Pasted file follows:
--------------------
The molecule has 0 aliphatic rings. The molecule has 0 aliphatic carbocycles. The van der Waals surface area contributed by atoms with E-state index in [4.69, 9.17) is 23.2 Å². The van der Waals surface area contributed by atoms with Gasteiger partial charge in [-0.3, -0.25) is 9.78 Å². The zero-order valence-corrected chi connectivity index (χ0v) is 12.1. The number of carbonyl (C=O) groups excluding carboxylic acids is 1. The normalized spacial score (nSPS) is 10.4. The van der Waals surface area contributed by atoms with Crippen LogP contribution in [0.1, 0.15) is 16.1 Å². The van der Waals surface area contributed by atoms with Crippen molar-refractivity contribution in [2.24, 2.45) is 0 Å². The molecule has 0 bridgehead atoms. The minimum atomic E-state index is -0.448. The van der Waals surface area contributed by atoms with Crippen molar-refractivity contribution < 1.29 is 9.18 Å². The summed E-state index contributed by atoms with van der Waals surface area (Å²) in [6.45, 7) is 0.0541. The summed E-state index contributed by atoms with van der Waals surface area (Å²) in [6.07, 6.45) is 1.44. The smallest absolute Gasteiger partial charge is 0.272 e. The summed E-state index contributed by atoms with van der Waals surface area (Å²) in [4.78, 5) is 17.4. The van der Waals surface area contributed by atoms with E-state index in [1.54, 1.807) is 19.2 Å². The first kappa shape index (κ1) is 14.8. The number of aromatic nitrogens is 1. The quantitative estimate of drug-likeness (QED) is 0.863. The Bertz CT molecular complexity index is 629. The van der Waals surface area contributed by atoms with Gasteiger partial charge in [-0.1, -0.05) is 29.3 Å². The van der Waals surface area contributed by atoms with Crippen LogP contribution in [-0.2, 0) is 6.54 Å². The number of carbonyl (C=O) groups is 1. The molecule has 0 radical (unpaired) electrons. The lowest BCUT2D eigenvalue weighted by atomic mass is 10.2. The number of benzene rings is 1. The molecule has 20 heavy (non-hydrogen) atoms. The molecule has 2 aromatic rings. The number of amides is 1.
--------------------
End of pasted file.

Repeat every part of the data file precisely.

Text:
The molecule has 0 aliphatic rings. The molecule has 0 aliphatic carbocycles. The van der Waals surface area contributed by atoms with E-state index in [4.69, 9.17) is 23.2 Å². The van der Waals surface area contributed by atoms with Gasteiger partial charge in [-0.3, -0.25) is 9.78 Å². The zero-order valence-corrected chi connectivity index (χ0v) is 12.1. The number of carbonyl (C=O) groups excluding carboxylic acids is 1. The normalized spacial score (nSPS) is 10.4. The van der Waals surface area contributed by atoms with Crippen LogP contribution in [0.1, 0.15) is 16.1 Å². The van der Waals surface area contributed by atoms with Crippen molar-refractivity contribution in [2.24, 2.45) is 0 Å². The molecule has 0 bridgehead atoms. The minimum atomic E-state index is -0.448. The van der Waals surface area contributed by atoms with Crippen molar-refractivity contribution < 1.29 is 9.18 Å². The summed E-state index contributed by atoms with van der Waals surface area (Å²) in [6.45, 7) is 0.0541. The summed E-state index contributed by atoms with van der Waals surface area (Å²) in [6.07, 6.45) is 1.44. The smallest absolute Gasteiger partial charge is 0.272 e. The summed E-state index contributed by atoms with van der Waals surface area (Å²) in [4.78, 5) is 17.4. The van der Waals surface area contributed by atoms with E-state index in [1.54, 1.807) is 19.2 Å². The first kappa shape index (κ1) is 14.8. The number of aromatic nitrogens is 1. The quantitative estimate of drug-likeness (QED) is 0.863. The Bertz CT molecular complexity index is 629. The van der Waals surface area contributed by atoms with Gasteiger partial charge in [-0.1, -0.05) is 29.3 Å². The van der Waals surface area contributed by atoms with Crippen LogP contribution in [-0.2, 0) is 6.54 Å². The number of carbonyl (C=O) groups is 1. The molecule has 0 radical (unpaired) electrons. The lowest BCUT2D eigenvalue weighted by atomic mass is 10.2. The number of benzene rings is 1. The molecule has 20 heavy (non-hydrogen) atoms. The molecule has 2 aromatic rings. The number of amides is 1.